I’ve been wanting to read this book from almost the first moment I heard about it. Actually, from the first moment I heard the title. Hearing what it was actually about sealed the deal quickly, though. The book is a re-imagining of World War I—or more specifically, it’s a steampunk-ified alternate history. The book—in both its presentation and its descriptions—is a beautiful visual thing, and the story does not disappoint.
In our own history, the assassination of Archduke Franz Ferdinand of Austria in June of 1914 lead to the eventual world-wide conflict of The Great War, Allies vs. the Central powers. Leviathan focuses on an imaginary son of the Archduke, and the lines are drawn between Darwinists—those who follow the science studies of a way-advanced, gene-crossing version Charles Darwin—and Clankers—those who depend on machinery, and distrust the Darwinists “ungodlike” fabricated creatures.
With Ferdinand dead, Alek is suddenly a possible threat to the Austrian throne—despite his common mother—also killed in Westerfeld’s story. His father had prepared for this possibility, however, and enrolled the help of those most loyal and useful to him—including the master of mechanics Otto Klauss, and Alek’s own fencing coach, Count Volger—to steal Alek away from his home in the middle of the night, for his own safety.
Meanwhile Deryn Sharp is trying to get into the British Air Service—never mind the fact that she’s a girl, and that’s against the rules. She has all the facts and figuring of aeronautics down flat—it’s talking and acting like a boy that she has to work at.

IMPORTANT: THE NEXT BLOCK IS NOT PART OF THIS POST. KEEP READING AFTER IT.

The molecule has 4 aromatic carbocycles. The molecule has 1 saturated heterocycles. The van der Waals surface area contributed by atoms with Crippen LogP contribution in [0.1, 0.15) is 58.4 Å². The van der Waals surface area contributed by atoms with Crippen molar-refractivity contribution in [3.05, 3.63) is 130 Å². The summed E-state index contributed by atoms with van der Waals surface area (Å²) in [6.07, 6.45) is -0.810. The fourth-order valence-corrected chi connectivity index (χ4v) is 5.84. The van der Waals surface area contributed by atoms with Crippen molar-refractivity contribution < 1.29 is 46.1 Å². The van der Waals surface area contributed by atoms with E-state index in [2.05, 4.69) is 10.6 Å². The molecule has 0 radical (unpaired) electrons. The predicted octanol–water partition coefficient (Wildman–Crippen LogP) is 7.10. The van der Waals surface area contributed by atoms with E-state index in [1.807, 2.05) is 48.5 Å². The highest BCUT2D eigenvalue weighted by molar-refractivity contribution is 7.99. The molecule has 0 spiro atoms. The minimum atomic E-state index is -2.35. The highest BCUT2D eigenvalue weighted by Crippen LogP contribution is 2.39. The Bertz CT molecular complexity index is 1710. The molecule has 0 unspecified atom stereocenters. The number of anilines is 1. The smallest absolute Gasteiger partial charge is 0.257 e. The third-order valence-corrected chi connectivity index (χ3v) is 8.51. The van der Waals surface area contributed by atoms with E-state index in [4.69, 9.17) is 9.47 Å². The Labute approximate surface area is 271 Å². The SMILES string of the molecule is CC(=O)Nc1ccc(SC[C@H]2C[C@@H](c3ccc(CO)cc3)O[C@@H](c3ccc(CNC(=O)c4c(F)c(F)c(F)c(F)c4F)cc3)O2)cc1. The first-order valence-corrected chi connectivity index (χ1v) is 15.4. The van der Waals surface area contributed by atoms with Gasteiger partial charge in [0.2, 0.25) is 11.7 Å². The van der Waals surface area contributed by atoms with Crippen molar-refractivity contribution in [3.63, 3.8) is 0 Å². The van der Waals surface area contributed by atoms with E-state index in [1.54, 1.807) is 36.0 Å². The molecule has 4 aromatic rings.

A series of mishaps and meanderings winds up with the two—one a Clanker aristocrat and one a common Darwinist soldier—into an unlikely friendship and alliance, aboard the Leviathan, an enormous British airship—and its own ecosystem of fabricated beasties, including the ship itself, which is made from a heavily-modified whale.
The book weaves and melds history and fantasy in beautiful, unexpected ways, with some explanations by Westerfeld in the back as to what is and isn’t historically true. Meanwhile, it’s a high-stakes, coming-of-age tale that points out how, even on the opposite sides of war—even having different ideals and beliefs—all of us have more in common than we do differences. Meanwhile, the characters are clever and interesting, the creatures and machines described (and beautifully illustrated by Keith Thompson) are all kinds of fantastical—I can already imagine this as a blockbuster movie… easily. And the book ends with a fantastic promise for the sequel, Behemoth, due out in October of this year. I’m very excited for it.
A+ for my first Westerfeld novel. I loved every rich, rich moment of it.